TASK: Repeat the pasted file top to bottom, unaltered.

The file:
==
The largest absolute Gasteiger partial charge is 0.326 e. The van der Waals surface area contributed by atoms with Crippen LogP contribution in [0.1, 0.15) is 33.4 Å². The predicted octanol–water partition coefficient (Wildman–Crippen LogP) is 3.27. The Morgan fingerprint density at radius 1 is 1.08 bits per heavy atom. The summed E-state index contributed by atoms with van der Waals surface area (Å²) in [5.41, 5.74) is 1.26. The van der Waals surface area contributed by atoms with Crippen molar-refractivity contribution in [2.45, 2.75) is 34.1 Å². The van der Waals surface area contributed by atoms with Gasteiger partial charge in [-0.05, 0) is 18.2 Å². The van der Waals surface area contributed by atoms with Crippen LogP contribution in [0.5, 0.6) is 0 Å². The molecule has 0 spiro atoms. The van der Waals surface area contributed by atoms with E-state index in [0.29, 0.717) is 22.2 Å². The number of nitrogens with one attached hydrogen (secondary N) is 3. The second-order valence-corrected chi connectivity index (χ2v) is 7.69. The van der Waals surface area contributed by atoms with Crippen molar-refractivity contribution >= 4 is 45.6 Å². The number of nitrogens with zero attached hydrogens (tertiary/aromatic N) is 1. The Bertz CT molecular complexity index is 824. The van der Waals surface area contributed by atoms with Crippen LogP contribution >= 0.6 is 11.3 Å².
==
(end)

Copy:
The largest absolute Gasteiger partial charge is 0.326 e. The van der Waals surface area contributed by atoms with Crippen LogP contribution in [0.1, 0.15) is 33.4 Å². The predicted octanol–water partition coefficient (Wildman–Crippen LogP) is 3.27. The Morgan fingerprint density at radius 1 is 1.08 bits per heavy atom. The summed E-state index contributed by atoms with van der Waals surface area (Å²) in [5.41, 5.74) is 1.26. The van der Waals surface area contributed by atoms with Crippen molar-refractivity contribution in [2.45, 2.75) is 34.1 Å². The van der Waals surface area contributed by atoms with Gasteiger partial charge in [-0.05, 0) is 18.2 Å². The van der Waals surface area contributed by atoms with Crippen LogP contribution in [0.5, 0.6) is 0 Å². The molecule has 0 spiro atoms. The van der Waals surface area contributed by atoms with E-state index in [0.29, 0.717) is 22.2 Å². The number of nitrogens with one attached hydrogen (secondary N) is 3. The second-order valence-corrected chi connectivity index (χ2v) is 7.69. The van der Waals surface area contributed by atoms with Crippen molar-refractivity contribution >= 4 is 45.6 Å². The number of nitrogens with zero attached hydrogens (tertiary/aromatic N) is 1. The Bertz CT molecular complexity index is 824. The van der Waals surface area contributed by atoms with Crippen LogP contribution >= 0.6 is 11.3 Å².